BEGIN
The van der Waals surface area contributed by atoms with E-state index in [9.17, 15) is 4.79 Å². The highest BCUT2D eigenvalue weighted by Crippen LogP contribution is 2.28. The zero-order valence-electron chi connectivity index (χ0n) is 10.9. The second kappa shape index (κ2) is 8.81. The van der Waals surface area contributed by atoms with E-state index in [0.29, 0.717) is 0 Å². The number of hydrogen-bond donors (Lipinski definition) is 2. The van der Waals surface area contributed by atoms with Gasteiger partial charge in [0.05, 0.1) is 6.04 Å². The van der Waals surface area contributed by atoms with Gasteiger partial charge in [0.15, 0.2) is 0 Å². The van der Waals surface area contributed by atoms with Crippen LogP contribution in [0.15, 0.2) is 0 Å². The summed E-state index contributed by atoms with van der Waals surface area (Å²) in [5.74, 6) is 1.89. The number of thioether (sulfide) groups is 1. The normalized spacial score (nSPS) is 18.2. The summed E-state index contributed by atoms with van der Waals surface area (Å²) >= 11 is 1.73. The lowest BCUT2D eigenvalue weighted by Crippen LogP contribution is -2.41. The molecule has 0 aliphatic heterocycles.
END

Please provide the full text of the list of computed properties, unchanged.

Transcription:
The van der Waals surface area contributed by atoms with E-state index in [9.17, 15) is 4.79 Å². The highest BCUT2D eigenvalue weighted by Crippen LogP contribution is 2.28. The zero-order valence-electron chi connectivity index (χ0n) is 10.9. The second kappa shape index (κ2) is 8.81. The van der Waals surface area contributed by atoms with E-state index in [0.29, 0.717) is 0 Å². The number of hydrogen-bond donors (Lipinski definition) is 2. The van der Waals surface area contributed by atoms with Gasteiger partial charge in [0.05, 0.1) is 6.04 Å². The van der Waals surface area contributed by atoms with Gasteiger partial charge in [0.15, 0.2) is 0 Å². The van der Waals surface area contributed by atoms with Crippen LogP contribution in [0.15, 0.2) is 0 Å². The summed E-state index contributed by atoms with van der Waals surface area (Å²) in [5.74, 6) is 1.89. The number of thioether (sulfide) groups is 1. The normalized spacial score (nSPS) is 18.2. The summed E-state index contributed by atoms with van der Waals surface area (Å²) >= 11 is 1.73. The lowest BCUT2D eigenvalue weighted by Crippen LogP contribution is -2.41. The molecule has 0 aliphatic heterocycles.